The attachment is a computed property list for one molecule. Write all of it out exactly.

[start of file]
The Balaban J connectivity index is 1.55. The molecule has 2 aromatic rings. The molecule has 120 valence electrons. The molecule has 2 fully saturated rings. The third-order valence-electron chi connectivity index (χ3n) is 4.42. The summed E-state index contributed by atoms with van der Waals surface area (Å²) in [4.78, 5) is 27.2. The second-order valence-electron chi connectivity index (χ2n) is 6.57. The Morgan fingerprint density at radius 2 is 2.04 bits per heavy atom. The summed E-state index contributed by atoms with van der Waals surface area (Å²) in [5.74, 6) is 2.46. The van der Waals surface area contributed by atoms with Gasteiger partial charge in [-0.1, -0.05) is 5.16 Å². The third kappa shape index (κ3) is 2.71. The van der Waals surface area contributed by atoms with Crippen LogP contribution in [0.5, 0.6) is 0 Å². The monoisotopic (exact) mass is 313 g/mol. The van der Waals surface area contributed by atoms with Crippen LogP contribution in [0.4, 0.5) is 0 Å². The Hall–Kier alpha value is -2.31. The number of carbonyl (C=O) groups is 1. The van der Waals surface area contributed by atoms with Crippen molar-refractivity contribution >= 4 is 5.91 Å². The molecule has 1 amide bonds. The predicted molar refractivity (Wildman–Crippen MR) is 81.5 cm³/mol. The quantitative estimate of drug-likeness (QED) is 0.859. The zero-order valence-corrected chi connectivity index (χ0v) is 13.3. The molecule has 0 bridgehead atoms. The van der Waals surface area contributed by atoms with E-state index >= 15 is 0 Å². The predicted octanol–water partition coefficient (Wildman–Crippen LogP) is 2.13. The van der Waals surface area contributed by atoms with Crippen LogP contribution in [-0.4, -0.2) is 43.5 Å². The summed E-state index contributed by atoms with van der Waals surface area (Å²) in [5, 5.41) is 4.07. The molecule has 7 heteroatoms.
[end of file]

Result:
The Balaban J connectivity index is 1.55. The molecule has 2 aromatic rings. The molecule has 120 valence electrons. The molecule has 2 fully saturated rings. The third-order valence-electron chi connectivity index (χ3n) is 4.42. The summed E-state index contributed by atoms with van der Waals surface area (Å²) in [4.78, 5) is 27.2. The second-order valence-electron chi connectivity index (χ2n) is 6.57. The Morgan fingerprint density at radius 2 is 2.04 bits per heavy atom. The summed E-state index contributed by atoms with van der Waals surface area (Å²) in [5.74, 6) is 2.46. The van der Waals surface area contributed by atoms with Gasteiger partial charge in [-0.1, -0.05) is 5.16 Å². The third kappa shape index (κ3) is 2.71. The van der Waals surface area contributed by atoms with Crippen LogP contribution in [0.5, 0.6) is 0 Å². The monoisotopic (exact) mass is 313 g/mol. The van der Waals surface area contributed by atoms with Crippen LogP contribution in [0.4, 0.5) is 0 Å². The Hall–Kier alpha value is -2.31. The number of carbonyl (C=O) groups is 1. The van der Waals surface area contributed by atoms with Crippen molar-refractivity contribution >= 4 is 5.91 Å². The molecule has 1 amide bonds. The predicted molar refractivity (Wildman–Crippen MR) is 81.5 cm³/mol. The quantitative estimate of drug-likeness (QED) is 0.859. The zero-order valence-corrected chi connectivity index (χ0v) is 13.3. The molecule has 0 bridgehead atoms. The van der Waals surface area contributed by atoms with E-state index >= 15 is 0 Å². The predicted octanol–water partition coefficient (Wildman–Crippen LogP) is 2.13. The van der Waals surface area contributed by atoms with Crippen LogP contribution in [-0.4, -0.2) is 43.5 Å². The summed E-state index contributed by atoms with van der Waals surface area (Å²) in [5, 5.41) is 4.07. The molecule has 7 heteroatoms.